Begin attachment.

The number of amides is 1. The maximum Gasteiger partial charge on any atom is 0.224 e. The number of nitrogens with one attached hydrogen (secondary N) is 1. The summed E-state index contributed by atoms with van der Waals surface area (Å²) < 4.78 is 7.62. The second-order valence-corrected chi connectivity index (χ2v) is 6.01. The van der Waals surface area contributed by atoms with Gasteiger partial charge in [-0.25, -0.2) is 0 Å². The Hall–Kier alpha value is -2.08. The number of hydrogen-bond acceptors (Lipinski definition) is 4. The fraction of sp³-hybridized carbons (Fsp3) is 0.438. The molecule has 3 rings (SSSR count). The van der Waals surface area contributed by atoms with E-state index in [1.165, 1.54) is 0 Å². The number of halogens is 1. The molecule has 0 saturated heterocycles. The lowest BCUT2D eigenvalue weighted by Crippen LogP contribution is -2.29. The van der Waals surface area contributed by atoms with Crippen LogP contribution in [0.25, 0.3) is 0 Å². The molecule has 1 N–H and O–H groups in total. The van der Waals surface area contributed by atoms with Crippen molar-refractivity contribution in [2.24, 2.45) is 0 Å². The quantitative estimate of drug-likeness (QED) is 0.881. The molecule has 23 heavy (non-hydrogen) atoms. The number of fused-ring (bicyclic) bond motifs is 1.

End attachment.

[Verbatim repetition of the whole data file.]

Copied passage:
The number of amides is 1. The maximum Gasteiger partial charge on any atom is 0.224 e. The number of nitrogens with one attached hydrogen (secondary N) is 1. The summed E-state index contributed by atoms with van der Waals surface area (Å²) < 4.78 is 7.62. The second-order valence-corrected chi connectivity index (χ2v) is 6.01. The van der Waals surface area contributed by atoms with Gasteiger partial charge in [-0.25, -0.2) is 0 Å². The Hall–Kier alpha value is -2.08. The number of hydrogen-bond acceptors (Lipinski definition) is 4. The fraction of sp³-hybridized carbons (Fsp3) is 0.438. The molecule has 3 rings (SSSR count). The van der Waals surface area contributed by atoms with E-state index in [1.165, 1.54) is 0 Å². The number of halogens is 1. The molecule has 0 saturated heterocycles. The lowest BCUT2D eigenvalue weighted by Crippen LogP contribution is -2.29. The van der Waals surface area contributed by atoms with Crippen LogP contribution in [0.25, 0.3) is 0 Å². The molecule has 1 N–H and O–H groups in total. The van der Waals surface area contributed by atoms with Crippen molar-refractivity contribution in [2.24, 2.45) is 0 Å². The quantitative estimate of drug-likeness (QED) is 0.881. The molecule has 23 heavy (non-hydrogen) atoms. The number of fused-ring (bicyclic) bond motifs is 1.